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Study Shows Feasibility of Adapting Cardiac Rehabilitation for Home Care

After a patient is discharged from the hospital for treatment of cardiovascular disease, cardiac rehabilitation (CR) is often prescribed because these programs are proven to reduce mortality and risk of hospital readmission. However, only 14 percent of patients who have had a heart attack and 31 percent of patients who underwent coronary artery bypass graft surgery attend CR post-hospitalization.

There are a variety of patient- and system-based barriers inhibiting patient access to CR services, such as lack of facilities in close proximities to patients’ homes, inability to travel or drive, lack of provider referral, socioeconomic barriers, lack of knowledge about CR, and depression. For patients who do attend CR, there is an average wait time from hospital discharge to outpatient CR enrollment of approximately 35 days, resulting in a gap in specialized cardiac care for patients when functional decline and uncontrolled symptoms can occur.

With the support of the University of Pennsylvania President’s Engagement Prize (PEP) and the University of Pennsylvania School of Nursing (Penn Nursing), Jodi L. Feinberg, Nu’15, and her mentor Terri Lipman, PhD, CRNP, FAAN, the Miriam Stirl Endowed Term Professor of Nutrition at Penn Nursing and the Assistant Dean for Community Engagement, investigated the feasibility of incorporating CR into the home care setting to increase access to adapted programs, particularly among elderly patients. Their findings have recently been published in the journal Geriatric Nursing.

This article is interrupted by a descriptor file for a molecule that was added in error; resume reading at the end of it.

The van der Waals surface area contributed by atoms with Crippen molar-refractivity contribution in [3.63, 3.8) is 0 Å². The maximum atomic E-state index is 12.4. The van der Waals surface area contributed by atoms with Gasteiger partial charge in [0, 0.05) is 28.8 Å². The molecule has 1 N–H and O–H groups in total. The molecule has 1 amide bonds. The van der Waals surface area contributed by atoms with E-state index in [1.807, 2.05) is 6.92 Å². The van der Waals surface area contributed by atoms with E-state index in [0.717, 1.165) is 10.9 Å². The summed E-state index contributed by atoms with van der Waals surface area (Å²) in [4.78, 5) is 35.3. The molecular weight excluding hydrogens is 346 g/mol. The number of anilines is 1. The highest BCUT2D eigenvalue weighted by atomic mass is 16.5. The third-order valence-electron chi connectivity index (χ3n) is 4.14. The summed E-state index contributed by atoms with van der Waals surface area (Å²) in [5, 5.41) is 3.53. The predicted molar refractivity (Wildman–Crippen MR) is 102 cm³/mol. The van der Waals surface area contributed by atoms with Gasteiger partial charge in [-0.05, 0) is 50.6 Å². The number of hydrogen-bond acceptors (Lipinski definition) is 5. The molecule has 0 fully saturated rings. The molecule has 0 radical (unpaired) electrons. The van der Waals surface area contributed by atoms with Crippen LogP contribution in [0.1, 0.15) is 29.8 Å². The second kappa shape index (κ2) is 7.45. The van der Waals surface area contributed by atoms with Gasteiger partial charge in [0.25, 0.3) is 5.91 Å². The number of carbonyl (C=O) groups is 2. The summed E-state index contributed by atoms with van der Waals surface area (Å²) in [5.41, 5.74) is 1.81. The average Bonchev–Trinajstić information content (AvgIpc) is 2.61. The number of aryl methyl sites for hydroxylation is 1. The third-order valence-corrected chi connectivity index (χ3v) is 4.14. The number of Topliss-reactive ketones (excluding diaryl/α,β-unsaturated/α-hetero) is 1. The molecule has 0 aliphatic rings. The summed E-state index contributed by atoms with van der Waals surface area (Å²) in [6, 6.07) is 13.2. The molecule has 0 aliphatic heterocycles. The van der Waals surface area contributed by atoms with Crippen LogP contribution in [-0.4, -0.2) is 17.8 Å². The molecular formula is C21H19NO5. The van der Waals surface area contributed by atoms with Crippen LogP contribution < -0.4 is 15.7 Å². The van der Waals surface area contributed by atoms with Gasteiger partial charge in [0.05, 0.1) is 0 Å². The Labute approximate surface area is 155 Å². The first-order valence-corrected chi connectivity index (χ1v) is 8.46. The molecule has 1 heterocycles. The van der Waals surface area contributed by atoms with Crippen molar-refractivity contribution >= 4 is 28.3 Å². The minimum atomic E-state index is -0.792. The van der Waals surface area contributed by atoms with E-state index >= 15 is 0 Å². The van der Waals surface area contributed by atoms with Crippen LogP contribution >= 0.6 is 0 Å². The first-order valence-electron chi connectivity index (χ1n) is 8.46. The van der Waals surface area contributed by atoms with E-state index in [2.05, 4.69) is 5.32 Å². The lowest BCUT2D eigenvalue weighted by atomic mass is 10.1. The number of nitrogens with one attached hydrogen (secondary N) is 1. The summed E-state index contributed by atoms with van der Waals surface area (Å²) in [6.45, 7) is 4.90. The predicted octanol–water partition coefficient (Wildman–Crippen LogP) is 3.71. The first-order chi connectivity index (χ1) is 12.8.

Their research evaluated the feasibility and acceptability of Feinberg’s Home Heart Health (HHH) – developed from the PEP funding and support she received – program among patients and clinicians. HHH is an interdisciplinary CR program adapted for home care that emphasizes cardiovascular disease risk factor modification for home care patients. Patients received home visits from trained nurses, physical therapists, and occupational therapists, who collaboratively provided an exercise plan, nutrition counseling, and self- management education, with accompanying patient teaching tools.

“There is evidence to support that home-based and center-based CR are equally effective in improving clinical outcomes, yet most home care agencies have yet to offer structured CR programs within their practice due to a lack of reimbursement mechanism and logistical challenges of incorporating CR within the limitations of a home care episode,” said Feinberg, RN, BSN, the study’s lead investigator. The study indicated that the HHH program represents a novel and feasible approach to increasing access to and utilization of CR services for elderly patients within a certified home health agency.

“As patient care continues to expand to the home and community settings, coupled with efforts to meet patients where they are, studies evaluating alternative methods of care delivery are vital,” said co-author Lipman.

Co-investigators also include: Kathryn H. Bowles, PhD, RN, FAAN; Ana Mola, PhD, RN, ANP-C, of NYU Langone Health; David Russell, PhD and Melissa Trachtenberg, both of the Visiting Nurse Service of New York; and Irene Bick, RN, MBA, of the School of Nursing at Columbia University.